The Fairy Godmother Effect
These days, we assume that all the early Disney films were sexist because the princesses lacked agency and needed to be rescued. However, if Disney’s 1959 film Sleeping Beauty were titled for the characters with the most agency, it would be called Flora, Fauna, and Merryweather. These three fairy godmothers not only save Princess Aurora from Maleficent, they also save the prince! The fairies rescue him from Maleficent’s stronghold, and then they do all the heavy lifting as the prince battles his way to the princess so that he can do the one small deed that only he can do, which is kiss Aurora awake.
These fairy godmothers get little fanfare but make an invaluable contribution. We might call it the “fairy godmother effect.” Recently, scientists have begun to consider the “grandmother effect,” which describes how children are more likely to survive and thrive if their grandmothers live nearby. Also known as the “grandmother hypothesis,” this theory attempts to explain why human females outlive their ability to reproduce (a rare trait for mammals, shared only by killer whales) and focuses attention on the advantages of having older women around.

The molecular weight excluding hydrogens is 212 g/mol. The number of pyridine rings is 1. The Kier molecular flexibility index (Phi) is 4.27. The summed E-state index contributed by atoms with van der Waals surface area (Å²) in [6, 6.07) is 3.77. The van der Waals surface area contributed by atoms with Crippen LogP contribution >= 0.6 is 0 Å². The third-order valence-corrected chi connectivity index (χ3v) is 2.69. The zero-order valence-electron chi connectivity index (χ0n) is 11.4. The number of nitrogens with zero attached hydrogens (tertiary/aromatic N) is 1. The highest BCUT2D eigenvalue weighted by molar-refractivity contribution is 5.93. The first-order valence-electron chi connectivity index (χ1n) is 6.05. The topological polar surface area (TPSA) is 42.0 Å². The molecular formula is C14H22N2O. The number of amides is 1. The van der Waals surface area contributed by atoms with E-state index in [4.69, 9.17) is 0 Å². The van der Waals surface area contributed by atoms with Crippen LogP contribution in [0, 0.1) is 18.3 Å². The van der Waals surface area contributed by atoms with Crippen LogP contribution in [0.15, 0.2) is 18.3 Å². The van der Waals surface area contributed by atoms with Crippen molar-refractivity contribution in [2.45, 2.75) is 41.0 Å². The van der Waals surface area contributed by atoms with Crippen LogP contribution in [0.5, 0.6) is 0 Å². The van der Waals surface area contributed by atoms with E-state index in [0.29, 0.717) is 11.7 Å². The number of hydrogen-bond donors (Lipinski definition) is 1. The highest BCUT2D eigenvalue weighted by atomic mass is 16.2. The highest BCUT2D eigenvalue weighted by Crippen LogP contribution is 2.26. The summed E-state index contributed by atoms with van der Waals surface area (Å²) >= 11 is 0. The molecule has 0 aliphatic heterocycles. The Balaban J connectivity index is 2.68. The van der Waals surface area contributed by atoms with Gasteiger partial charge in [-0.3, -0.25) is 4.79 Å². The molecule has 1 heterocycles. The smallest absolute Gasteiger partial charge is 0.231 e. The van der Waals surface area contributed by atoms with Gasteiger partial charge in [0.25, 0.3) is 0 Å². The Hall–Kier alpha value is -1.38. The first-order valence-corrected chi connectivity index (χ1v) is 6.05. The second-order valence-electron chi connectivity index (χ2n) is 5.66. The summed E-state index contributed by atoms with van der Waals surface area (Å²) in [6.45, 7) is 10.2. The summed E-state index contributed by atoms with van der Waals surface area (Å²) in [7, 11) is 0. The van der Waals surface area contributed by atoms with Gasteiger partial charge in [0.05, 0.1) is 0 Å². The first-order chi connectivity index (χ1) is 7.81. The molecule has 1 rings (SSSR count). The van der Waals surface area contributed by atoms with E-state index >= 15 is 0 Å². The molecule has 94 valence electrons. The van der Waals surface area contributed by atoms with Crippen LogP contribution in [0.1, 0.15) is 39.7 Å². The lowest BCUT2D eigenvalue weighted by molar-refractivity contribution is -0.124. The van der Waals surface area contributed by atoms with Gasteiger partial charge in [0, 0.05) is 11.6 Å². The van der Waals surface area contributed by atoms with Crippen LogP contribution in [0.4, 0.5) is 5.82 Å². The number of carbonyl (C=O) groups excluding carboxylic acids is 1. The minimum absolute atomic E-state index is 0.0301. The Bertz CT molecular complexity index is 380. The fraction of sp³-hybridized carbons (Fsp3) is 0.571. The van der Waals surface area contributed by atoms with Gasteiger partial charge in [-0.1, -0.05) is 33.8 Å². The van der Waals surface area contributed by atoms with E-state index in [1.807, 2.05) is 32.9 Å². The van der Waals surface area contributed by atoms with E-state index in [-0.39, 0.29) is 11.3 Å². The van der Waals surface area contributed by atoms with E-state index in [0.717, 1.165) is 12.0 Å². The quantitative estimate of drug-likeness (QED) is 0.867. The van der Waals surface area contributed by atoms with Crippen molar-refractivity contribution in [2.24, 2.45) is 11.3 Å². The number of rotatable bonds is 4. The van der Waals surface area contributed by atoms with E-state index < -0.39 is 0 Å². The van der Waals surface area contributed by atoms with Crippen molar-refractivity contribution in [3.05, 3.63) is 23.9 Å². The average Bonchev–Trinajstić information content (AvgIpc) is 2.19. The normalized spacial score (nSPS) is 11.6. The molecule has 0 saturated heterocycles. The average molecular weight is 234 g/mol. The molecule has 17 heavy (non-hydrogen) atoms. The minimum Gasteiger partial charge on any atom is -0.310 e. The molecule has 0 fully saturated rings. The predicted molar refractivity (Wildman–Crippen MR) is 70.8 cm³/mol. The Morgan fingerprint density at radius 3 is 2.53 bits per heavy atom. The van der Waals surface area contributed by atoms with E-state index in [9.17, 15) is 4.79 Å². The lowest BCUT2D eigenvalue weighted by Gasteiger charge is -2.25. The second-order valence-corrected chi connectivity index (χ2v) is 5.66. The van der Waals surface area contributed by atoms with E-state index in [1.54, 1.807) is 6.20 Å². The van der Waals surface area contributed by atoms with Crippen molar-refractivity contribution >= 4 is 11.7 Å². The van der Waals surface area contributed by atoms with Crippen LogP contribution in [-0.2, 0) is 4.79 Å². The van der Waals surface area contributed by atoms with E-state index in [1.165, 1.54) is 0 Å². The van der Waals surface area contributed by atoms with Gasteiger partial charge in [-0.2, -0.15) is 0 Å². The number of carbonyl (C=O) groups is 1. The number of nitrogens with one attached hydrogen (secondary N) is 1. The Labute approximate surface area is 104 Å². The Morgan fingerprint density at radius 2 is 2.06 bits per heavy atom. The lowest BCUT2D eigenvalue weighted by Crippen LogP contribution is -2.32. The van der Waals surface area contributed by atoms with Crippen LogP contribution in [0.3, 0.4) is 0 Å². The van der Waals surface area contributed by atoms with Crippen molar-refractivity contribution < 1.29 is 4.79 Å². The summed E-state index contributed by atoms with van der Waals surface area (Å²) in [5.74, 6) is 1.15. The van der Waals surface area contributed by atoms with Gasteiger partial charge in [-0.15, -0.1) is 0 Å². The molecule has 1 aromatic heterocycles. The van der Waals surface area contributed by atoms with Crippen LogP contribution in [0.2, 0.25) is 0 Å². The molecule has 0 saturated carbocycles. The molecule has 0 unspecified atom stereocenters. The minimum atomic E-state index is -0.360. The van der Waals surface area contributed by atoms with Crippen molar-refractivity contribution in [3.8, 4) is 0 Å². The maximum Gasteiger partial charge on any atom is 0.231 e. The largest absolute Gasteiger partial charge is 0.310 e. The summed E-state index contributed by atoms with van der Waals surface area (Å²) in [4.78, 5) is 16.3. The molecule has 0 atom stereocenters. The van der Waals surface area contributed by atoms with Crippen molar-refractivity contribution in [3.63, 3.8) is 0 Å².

Fairy godmothers do more to ensure the survival of princesses than princes do, but when they aren’t depicted as young, we often overlook these powerful females and their contributions. Whether we study evolutionary theory or fairy tales, what we study begins with what we notice.